Tuesday, June 28, 2016

ASH CHILD by Peter Bowen

"Old Man," said Madelaine, "I am some mad, you. You tell me, do this, you don't tell me how."

Benetsee laughed, an ancient cackle.

"I, me, cannot do ever'thing for you. You plenty smart woman, you listen, the old ones, it will be all right," he said.

Peter Bowen' Ash Child is Madelaine's story.

Madelaine hears Benetsee's singers. Benetsee tells Madelaine that she is to solve the case. Madelaine even sees Benetsee perform magic Gabriel Du Pré has never seen before.

Severe drought hits the Wolf Mountains near Touissant, Montana.

Fires, some of them intentionally set, ravage the mountains. Someone murders an iconoclastic old lady. And two goggle-eyed in-love teenagers end up murdered on the burning mountain.

 Du Pré can't stay out of Madelaine's case. He goes against Benetsee's instructions. He ends up almost being killed.

As always, these books have humor, strong recurring characters, a powerful sense of place, a loving retelling of French-Indian Metis history, and a plot that stresses the tensions between environmentalists and ranchers.

I am working my way through all of Peter Bowen's Gabriel Du Pré books. I read some of them years ago and loved them. But you know how it is? Work and other things got in the way of reading them all. Now retirement lets me have the time.

Ash Child is one of the better Gabriel Du Pré books so far.

Wednesday, June 22, 2016


In Peter Bowen's Cruzatte and Maria, Gabriel Du Pré investigates the murders of canoers on the Missouri River.

It is coming upon the bicentennial of the Lewis and Clark expedition. Tourists and filmmakers want to document their travels. They want come to the most remote remaining part of the river. The Montana cattle ranchers who live there don't like it.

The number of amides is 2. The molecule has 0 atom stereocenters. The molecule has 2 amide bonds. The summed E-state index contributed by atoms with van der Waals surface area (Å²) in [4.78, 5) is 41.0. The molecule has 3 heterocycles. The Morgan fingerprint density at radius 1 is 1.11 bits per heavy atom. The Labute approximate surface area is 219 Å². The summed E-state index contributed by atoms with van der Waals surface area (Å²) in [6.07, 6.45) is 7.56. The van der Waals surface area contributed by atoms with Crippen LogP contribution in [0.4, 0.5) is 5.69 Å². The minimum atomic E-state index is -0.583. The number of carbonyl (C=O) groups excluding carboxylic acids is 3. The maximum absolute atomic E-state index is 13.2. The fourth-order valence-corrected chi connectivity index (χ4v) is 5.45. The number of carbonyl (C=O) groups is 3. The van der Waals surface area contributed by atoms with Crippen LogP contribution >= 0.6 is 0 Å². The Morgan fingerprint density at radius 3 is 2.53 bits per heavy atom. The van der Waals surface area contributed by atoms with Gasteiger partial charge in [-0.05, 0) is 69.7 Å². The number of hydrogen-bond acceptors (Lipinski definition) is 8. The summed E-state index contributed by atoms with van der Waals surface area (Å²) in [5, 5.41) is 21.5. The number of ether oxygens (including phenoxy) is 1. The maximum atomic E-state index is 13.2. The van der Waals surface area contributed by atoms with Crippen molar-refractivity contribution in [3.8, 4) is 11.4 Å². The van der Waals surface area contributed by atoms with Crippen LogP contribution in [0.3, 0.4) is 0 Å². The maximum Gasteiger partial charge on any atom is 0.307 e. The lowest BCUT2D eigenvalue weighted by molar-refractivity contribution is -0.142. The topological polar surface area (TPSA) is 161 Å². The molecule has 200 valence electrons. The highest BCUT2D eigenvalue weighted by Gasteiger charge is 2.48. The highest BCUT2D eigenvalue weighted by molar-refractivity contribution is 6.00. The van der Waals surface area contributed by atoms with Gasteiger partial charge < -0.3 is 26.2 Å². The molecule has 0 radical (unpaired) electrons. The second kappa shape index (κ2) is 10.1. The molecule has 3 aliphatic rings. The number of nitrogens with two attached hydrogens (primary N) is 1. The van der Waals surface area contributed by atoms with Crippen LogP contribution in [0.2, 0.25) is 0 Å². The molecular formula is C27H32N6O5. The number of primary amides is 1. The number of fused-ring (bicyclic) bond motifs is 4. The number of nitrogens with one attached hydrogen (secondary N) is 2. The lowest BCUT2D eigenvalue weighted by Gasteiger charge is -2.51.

One documentary film maker hires Du Pré to play Cruzatte, the Metis fiddler who made the original trip with Lewis and Clark. Du Pré's daughter Maria ends up playing Sacagawea. Maria's fiancée directs the film.

Thanks to the holy man Benetsee, Du Pré finds historical artifacts including a ghost fiddle that is more important to him that any non-Metis could understand.

The history is in the music. The story of the trip plays out around the search for the killer. And as it turns out, the killer is someone with whom Du Pré has sympathy.

Along the way, you learn the history, especially the unheralded part played by the Metis. You learn about the fight to preserve a ranching way of life that many see as having destroyed the land and its original purpose. And again, you learn about the music.

The Gabriel Du Pré Montana mysteries are a mix of history and mystery. Peter Bowen's Gabriel Du Pré Montana mysteries are among the best books I read.


Recently I listened to someone argue that if we raised our children right, we would have world peace. Children are basically innocent, this person seemed to say. We corrupt them.

Immediately I thought of the Apostle Paul, "...for all have sinned and fall short of the glory of God..."

Of course, Paul is the consummate salesman. He is trying to sell Jews and Gentiles on his vision of Jesus. (I am not a great fan of the Apostle Paul, by the way.)